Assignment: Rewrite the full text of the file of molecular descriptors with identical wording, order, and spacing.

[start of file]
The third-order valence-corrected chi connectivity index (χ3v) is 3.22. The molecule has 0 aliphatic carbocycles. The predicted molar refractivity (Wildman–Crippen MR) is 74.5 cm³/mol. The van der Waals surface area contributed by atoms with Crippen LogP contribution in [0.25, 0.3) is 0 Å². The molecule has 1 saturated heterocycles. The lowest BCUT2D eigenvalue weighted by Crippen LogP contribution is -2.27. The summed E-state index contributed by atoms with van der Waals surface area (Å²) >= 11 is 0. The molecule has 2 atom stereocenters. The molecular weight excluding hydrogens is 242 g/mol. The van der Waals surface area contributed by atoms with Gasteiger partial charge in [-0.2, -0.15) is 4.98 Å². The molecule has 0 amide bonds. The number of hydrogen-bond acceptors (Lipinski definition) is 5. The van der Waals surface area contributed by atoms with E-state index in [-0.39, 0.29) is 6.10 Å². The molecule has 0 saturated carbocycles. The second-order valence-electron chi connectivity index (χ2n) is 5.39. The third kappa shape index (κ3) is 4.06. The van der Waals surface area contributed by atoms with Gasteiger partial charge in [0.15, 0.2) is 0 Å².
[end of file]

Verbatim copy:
The third-order valence-corrected chi connectivity index (χ3v) is 3.22. The molecule has 0 aliphatic carbocycles. The predicted molar refractivity (Wildman–Crippen MR) is 74.5 cm³/mol. The van der Waals surface area contributed by atoms with Crippen LogP contribution in [0.25, 0.3) is 0 Å². The molecule has 1 saturated heterocycles. The lowest BCUT2D eigenvalue weighted by Crippen LogP contribution is -2.27. The summed E-state index contributed by atoms with van der Waals surface area (Å²) >= 11 is 0. The molecule has 2 atom stereocenters. The molecular weight excluding hydrogens is 242 g/mol. The van der Waals surface area contributed by atoms with Gasteiger partial charge in [-0.2, -0.15) is 4.98 Å². The molecule has 0 amide bonds. The number of hydrogen-bond acceptors (Lipinski definition) is 5. The van der Waals surface area contributed by atoms with E-state index in [-0.39, 0.29) is 6.10 Å². The molecule has 0 saturated carbocycles. The second-order valence-electron chi connectivity index (χ2n) is 5.39. The third kappa shape index (κ3) is 4.06. The van der Waals surface area contributed by atoms with Gasteiger partial charge in [0.15, 0.2) is 0 Å².